The campaign for the 2019 mid-term elections in the Philippines is about to kick off (if it hasn’t yet). It seems, however, that no political camp has really given much thought to what it is exactly they will be proposing to the Filipino voter. At the very least there’d be some form of vision being pitched — a “better” Philippines in one flavour or another. The vision proposed, say, by the incumbent administration of Philippine President Rodrigo Duterte is a drug-free and truly independent Philippines.
The Opposition led by the Liberal Party (a.k.a. the Yellowtards), as we understand what they continue to be screeching about, espouses a return to the status quo. This status quo is guided by the “freedom” narrative that lorded over the Philippines’ political chatter for three decades with thinking that orbits the Western liberal platitudes of North America and Western Europe. This stubborn pitching of a tradition is what continues to serve as the pillar of the Opposition rhetoric. Rather than evolve to challenge a popular political brand, they continue flogging what is essentially a dead horse.
Note that whilst the Duterte brand is, by most objective measures, popular, its quality and effectiveness is open to wide debate. The trouble with the Yellowtards is that their key strategy is to compete on popularity rather than on quality. They battle Duterte at the lowest common denominator. There is really no mystery around why they prefer this approach. Yellowtardism traces its roots to a “popular” revolt in 1986 and a reboot of this in 2001 when a legitimately-elected president was ousted in a similarly Manila-centred “people power” circus. In both instances, power was seized by the Yellowtards on the basis of a slanted display of mere popularity. To this day, they continue to pin their hopes for a return to power on “heroes” and “martyrs” around whom they could rally the next such circus. This is the core reason for why they now consistently fail.
To the credit of non-Yellowtard commentators and pundits — even those squarely within the so-called “Die-hard Duterte Supporter” (DDS) cliques — there exists frank debate over the pros and cons of how Duterte is running things. Many commentators and observers even risk ostracisation by daring to be objectively critical of Duterte and his most revered social media “thought leaders”. The advantage of non-Yellowtard commentators is that they are not weighed down by the obsolete romanticism of “people power” rhetoric and neither are they loyal to a choir of Yellowtard heroes, martyrs, and saints. The Opposition will serve themselves best by keeping an ear extended to the chatter within non-Yellowtard cicles, because it is there where the most carefully-thought-out crticial, and data-driven reflection on how the Duterte administration is running things is being had. More importantly, it is within these communities of real thinkers where the roadmap ahead is being debated.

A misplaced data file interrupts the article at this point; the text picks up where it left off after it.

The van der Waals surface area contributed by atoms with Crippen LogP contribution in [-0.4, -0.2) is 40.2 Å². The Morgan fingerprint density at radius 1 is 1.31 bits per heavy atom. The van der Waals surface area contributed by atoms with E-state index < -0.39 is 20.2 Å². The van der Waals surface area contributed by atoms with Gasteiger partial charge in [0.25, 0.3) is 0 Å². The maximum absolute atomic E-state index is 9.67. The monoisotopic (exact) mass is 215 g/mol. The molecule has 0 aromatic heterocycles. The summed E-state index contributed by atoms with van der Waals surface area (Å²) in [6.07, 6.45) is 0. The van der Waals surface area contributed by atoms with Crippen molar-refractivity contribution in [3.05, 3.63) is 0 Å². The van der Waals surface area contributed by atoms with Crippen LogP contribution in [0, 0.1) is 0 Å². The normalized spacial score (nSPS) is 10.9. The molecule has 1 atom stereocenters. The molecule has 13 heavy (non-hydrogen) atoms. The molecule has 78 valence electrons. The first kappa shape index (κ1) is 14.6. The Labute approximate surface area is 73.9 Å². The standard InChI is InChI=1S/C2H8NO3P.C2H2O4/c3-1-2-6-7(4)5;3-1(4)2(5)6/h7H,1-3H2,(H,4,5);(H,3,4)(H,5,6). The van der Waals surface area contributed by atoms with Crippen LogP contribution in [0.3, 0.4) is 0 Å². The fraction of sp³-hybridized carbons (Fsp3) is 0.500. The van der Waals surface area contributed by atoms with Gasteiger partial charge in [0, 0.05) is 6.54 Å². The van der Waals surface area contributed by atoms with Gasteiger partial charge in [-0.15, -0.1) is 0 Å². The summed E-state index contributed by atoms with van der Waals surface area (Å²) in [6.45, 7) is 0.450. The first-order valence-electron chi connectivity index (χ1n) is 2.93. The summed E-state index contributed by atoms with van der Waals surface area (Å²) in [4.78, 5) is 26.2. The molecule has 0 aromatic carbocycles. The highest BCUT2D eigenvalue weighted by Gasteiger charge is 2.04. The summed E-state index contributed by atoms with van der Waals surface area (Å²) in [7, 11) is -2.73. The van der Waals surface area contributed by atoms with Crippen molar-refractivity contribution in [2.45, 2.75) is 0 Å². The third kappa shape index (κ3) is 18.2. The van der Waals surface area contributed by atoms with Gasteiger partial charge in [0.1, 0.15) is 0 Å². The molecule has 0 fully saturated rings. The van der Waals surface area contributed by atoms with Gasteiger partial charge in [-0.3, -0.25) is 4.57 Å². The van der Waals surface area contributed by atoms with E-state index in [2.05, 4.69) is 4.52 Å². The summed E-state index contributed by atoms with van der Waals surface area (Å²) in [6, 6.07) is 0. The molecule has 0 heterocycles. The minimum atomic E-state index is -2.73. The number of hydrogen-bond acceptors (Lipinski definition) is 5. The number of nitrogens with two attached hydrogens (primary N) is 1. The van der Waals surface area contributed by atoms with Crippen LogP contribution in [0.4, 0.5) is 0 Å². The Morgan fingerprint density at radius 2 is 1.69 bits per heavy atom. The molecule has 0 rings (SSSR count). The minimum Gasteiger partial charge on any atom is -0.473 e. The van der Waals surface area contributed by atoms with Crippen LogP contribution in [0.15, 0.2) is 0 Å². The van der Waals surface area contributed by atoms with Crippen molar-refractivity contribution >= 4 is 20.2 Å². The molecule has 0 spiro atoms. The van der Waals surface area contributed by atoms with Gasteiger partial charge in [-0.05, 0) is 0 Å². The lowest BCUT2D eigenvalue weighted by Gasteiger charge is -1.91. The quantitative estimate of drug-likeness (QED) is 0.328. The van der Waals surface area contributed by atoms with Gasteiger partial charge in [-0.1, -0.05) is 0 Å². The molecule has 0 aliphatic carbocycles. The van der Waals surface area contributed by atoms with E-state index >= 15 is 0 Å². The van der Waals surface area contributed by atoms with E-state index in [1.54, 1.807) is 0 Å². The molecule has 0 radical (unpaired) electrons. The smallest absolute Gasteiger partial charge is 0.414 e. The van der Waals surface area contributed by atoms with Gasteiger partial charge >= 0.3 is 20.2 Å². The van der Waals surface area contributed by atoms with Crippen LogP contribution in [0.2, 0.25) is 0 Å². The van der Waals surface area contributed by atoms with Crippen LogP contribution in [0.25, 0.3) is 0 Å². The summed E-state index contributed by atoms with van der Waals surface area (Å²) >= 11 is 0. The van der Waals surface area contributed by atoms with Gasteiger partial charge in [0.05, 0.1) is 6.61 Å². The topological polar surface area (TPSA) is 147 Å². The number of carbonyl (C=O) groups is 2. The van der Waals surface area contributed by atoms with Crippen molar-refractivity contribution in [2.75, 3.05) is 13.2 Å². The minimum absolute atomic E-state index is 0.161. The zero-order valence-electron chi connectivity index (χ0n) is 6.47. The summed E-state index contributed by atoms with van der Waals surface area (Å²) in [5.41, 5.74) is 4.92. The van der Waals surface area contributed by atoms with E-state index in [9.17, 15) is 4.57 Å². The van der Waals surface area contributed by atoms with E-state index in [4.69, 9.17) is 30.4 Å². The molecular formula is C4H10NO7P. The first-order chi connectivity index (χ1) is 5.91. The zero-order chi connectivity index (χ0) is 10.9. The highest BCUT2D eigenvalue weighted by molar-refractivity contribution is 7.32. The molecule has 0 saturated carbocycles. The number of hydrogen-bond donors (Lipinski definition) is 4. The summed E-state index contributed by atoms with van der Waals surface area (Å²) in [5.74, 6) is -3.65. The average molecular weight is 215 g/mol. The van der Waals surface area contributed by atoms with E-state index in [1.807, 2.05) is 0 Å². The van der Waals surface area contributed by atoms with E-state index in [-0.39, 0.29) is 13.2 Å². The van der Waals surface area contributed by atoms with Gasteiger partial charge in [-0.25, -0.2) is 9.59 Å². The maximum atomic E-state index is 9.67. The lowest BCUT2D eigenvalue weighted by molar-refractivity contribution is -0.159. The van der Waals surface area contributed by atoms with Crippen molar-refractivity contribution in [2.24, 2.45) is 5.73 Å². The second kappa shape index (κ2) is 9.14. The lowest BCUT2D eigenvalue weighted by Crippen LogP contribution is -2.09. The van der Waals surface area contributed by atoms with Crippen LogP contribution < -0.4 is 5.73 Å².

Any advertising professional will tell you that it is very difficult, impossible in fact, to run an effective campaign around an unclear objective. To battle a popular incumbent requires brains. As such, the Opposition needs to take stock of its current brains trust. Its stakeholders need to ask: Who among the Yellowtards are smart enough to think outside the square? The most difficult intellectual exercise, after all, is coming up with a different approach to solving a problem — specially one that came about because of flawed thinking. What the Yellowtards are essentially doing is using the same flawed thinking to solve a problem that was created because of that very same flawed thinking.
Trying to beat Duterte will require a lot of intelligence, creativity, and originality. Duterte is, after all, a politician who came out of nowhere and dismantled Imperial Manila’s monopoly over the Philippines’ national politics. Simply throwing a tantrum over lost power will not change the fortunes of the Philippines’ Opposition groups. What they need is to up their game and be more competitive and less beholden to relics of their discredited narrative.
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